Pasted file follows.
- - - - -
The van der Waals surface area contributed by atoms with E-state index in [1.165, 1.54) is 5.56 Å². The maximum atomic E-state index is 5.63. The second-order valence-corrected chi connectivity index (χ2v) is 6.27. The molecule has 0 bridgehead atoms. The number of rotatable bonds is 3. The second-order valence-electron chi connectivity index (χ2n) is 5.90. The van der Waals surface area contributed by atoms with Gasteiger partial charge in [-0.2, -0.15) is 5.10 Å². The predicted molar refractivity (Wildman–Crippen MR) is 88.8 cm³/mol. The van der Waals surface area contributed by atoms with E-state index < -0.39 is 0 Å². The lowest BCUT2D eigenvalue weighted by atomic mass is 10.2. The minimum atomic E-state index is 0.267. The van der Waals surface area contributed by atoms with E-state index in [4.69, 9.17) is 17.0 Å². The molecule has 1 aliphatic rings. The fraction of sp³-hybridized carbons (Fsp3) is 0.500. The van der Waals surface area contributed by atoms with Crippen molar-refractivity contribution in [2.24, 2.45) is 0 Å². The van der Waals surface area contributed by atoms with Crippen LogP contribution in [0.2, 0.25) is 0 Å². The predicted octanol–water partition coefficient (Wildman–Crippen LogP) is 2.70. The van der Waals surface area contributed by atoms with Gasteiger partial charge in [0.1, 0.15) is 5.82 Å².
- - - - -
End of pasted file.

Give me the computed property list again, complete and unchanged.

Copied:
The van der Waals surface area contributed by atoms with E-state index in [1.165, 1.54) is 5.56 Å². The maximum atomic E-state index is 5.63. The second-order valence-corrected chi connectivity index (χ2v) is 6.27. The molecule has 0 bridgehead atoms. The number of rotatable bonds is 3. The second-order valence-electron chi connectivity index (χ2n) is 5.90. The van der Waals surface area contributed by atoms with Gasteiger partial charge in [-0.2, -0.15) is 5.10 Å². The predicted molar refractivity (Wildman–Crippen MR) is 88.8 cm³/mol. The van der Waals surface area contributed by atoms with E-state index < -0.39 is 0 Å². The lowest BCUT2D eigenvalue weighted by atomic mass is 10.2. The minimum atomic E-state index is 0.267. The van der Waals surface area contributed by atoms with E-state index in [4.69, 9.17) is 17.0 Å². The molecule has 1 aliphatic rings. The fraction of sp³-hybridized carbons (Fsp3) is 0.500. The van der Waals surface area contributed by atoms with Crippen molar-refractivity contribution in [2.24, 2.45) is 0 Å². The van der Waals surface area contributed by atoms with Crippen LogP contribution in [0.2, 0.25) is 0 Å². The predicted octanol–water partition coefficient (Wildman–Crippen LogP) is 2.70. The van der Waals surface area contributed by atoms with Gasteiger partial charge in [0.1, 0.15) is 5.82 Å².